However, some are questioning the wisdom of the action given the instability of the mountainsides above the highway.

“You know, that was totally on their own, and we would not recommend that,” said Cody Beers, a public information specialist for the Wyoming Department of Trasportation. “Now, I’m glad it all went well, and I’m glad they were able to get through there safely. But at that point, it was a fairly volatile situation. There could have been more rocks that could have come down.” 



According to reports, the rock slide just north of the three tunnels over U.S. Highway 20 between Shoshone and Thermopolis brought traffic on the highway to a halt. Photos taken by travelers showed a large amount of debris spread across both lanes of traffic.

Beers told Cowboy State Daily that the department received the initial call about the rock slide at about 7 p.m. Loaders were sent from both sides of the slide and had the road open again by about 11:15 p.m.

“And we ended up with five people out there Saturday night, and we got it cleaned out,” he said.

Included among the vehicles stopped on the road was a bus carrying members of Powell’s soccer team home after a meet.

“Standing O”

Witnesses said students got out of the bus and began moving some of the rocks to allow some traffic to pass.

Michele Hampton said she was traveling with her daughter, a member of the Powell girls varsity soccer team, a few vehicles behind the bus from Powell and one from Worland when they came upon the slide.

“We went through the three tunnels,” said Hampton. “And I saw the Powell Panthers, they were there pulling the rocks up, and I got there at the tail end of that.”

Hampton posted words of praise and a photo of the Worland bus working its way through the path cleared by the Powell students on social media Saturday.

“I just want to give a standing ‘O’ to the Powell Panther Soccer boys major rock slide coming through Wind River Canyon,” she wrote. “These boys pulled boulders off the highway so cars could get through! All people and kids are safe.”



Comments responding to Hampton’s post regarding the boys’ actions were largely positive, with several, such as Chris Brewer, also a parent to one of the students, joining Hampton in expressing pride in the young people for helping others.

“I’m also glad our young men were able to assist on their own accord,” she wrote. “No one forced them to do anything. Most other men wouldn’t have hesitated to jump in. They make a great team. Glad they got to move through the canyon vs. sitting ducks in the canyon for hours or the drive around route which would have been treacherous as well.” 

“Extremely Unsafe”

Others, while praising the students, said their actions might have been ill-advised.

“I do think that it was a highly commendable thought to help out the way that our Powell students did in regards to the slide,” said Chad Eagleton, also the parent of a Powell student. “However, they’re at a school function and the school is 100% responsible for their safety and how many were 18 and over? There was nobody qualified to say that scene was safe. It was extremely unsafe.”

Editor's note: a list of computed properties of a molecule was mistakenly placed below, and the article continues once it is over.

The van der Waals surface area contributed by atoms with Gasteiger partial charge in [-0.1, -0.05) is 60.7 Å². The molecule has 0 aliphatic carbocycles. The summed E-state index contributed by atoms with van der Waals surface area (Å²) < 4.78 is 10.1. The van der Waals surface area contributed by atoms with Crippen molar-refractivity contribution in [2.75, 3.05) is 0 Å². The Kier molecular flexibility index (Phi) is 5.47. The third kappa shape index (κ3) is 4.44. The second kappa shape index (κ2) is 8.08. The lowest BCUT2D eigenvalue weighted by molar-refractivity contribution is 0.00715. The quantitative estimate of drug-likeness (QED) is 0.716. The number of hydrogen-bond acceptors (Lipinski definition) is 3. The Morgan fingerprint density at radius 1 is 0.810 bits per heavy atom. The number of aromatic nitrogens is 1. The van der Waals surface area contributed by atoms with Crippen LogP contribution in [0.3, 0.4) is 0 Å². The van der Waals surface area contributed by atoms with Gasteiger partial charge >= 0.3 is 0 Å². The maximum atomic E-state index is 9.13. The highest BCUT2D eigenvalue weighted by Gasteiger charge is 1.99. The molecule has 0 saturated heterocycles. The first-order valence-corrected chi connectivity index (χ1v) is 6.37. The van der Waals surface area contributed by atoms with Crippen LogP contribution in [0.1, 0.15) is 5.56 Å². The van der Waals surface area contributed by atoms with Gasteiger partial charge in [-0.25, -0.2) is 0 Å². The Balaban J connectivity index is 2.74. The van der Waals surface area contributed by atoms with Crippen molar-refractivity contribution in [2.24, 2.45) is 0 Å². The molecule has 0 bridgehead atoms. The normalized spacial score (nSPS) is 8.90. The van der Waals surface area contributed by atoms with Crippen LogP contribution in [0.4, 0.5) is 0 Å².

Eagleton said the adults accompanying the athletes should have prevented them from putting themselves in harm’s way.

“I really do love that the kids’ first thought was to help,” Eagleton said, “but they do not have agency to make those decisions and neither does the school.”

Beers said when confronted with a rock slide, the best thing to do is leave the debris alone, since the mountainside that spawned the slide can still be unstable.

“The best bet when you encounter a rockslide is to not move rocks out of the way because there may be another event coming, you know, we just don’t know the stability of a canyon wall at that point,” he said. 

The Wind River Canyon is the only option for travelers to get from the north-central part of the state to get to the southern half, so when the canyon closes due to winter weather or rock slides, it causes a major snag.

“I’ve heard the old-timers say this for years – we’re only really one bad rock slide away from an extended closure of Wind River Canyon,” Beers said.

Thankful No One Was Hurt

Beers said continued rock slides in the future are guaranteed.

“Man cut his way through that canyon and created a highway,” he said. “And so we disrupted whatever natural things were there, and so the rocks are going to come down – I mean, it’s basic gravity. 

“Because when the ground freezes, it contracts, and when it thaws it expands, and that causes movement of rocks and dirt, and then you get weather and you have the possibility of having either a rock slide or mudslide,” he added. 

And because of the geography and geology of the canyon, Beers said the issues there will always exist.